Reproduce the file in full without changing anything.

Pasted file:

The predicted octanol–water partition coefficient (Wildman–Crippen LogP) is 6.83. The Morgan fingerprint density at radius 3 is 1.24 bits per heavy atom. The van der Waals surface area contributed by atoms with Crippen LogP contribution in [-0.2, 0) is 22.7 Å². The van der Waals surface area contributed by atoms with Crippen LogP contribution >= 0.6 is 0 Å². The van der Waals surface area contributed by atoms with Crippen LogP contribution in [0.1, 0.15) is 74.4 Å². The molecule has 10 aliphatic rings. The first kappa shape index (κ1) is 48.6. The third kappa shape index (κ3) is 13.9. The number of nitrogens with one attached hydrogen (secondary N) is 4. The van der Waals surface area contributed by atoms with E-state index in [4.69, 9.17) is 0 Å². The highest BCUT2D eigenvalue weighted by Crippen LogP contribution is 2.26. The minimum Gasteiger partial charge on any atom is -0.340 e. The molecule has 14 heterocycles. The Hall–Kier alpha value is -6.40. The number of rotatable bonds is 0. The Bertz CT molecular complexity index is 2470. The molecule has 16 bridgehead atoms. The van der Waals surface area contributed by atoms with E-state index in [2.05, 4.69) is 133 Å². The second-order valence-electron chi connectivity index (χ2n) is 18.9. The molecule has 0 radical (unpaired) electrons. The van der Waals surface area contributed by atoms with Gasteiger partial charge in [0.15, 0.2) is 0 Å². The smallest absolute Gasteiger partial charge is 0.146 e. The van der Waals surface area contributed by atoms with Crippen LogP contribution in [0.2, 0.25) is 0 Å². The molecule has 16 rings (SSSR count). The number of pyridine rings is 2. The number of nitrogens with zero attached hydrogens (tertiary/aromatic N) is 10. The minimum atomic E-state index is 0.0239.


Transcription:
The predicted octanol–water partition coefficient (Wildman–Crippen LogP) is 6.83. The Morgan fingerprint density at radius 3 is 1.24 bits per heavy atom. The van der Waals surface area contributed by atoms with Crippen LogP contribution in [-0.2, 0) is 22.7 Å². The van der Waals surface area contributed by atoms with Crippen LogP contribution >= 0.6 is 0 Å². The van der Waals surface area contributed by atoms with Crippen LogP contribution in [0.1, 0.15) is 74.4 Å². The molecule has 10 aliphatic rings. The first kappa shape index (κ1) is 48.6. The third kappa shape index (κ3) is 13.9. The number of nitrogens with one attached hydrogen (secondary N) is 4. The van der Waals surface area contributed by atoms with E-state index in [4.69, 9.17) is 0 Å². The highest BCUT2D eigenvalue weighted by Crippen LogP contribution is 2.26. The minimum Gasteiger partial charge on any atom is -0.340 e. The molecule has 14 heterocycles. The Hall–Kier alpha value is -6.40. The number of rotatable bonds is 0. The Bertz CT molecular complexity index is 2470. The molecule has 16 bridgehead atoms. The van der Waals surface area contributed by atoms with E-state index in [2.05, 4.69) is 133 Å². The second-order valence-electron chi connectivity index (χ2n) is 18.9. The molecule has 0 radical (unpaired) electrons. The van der Waals surface area contributed by atoms with Gasteiger partial charge in [0.15, 0.2) is 0 Å². The smallest absolute Gasteiger partial charge is 0.146 e. The van der Waals surface area contributed by atoms with Crippen LogP contribution in [0.2, 0.25) is 0 Å². The molecule has 16 rings (SSSR count). The number of pyridine rings is 2. The number of nitrogens with zero attached hydrogens (tertiary/aromatic N) is 10. The minimum atomic E-state index is 0.0239.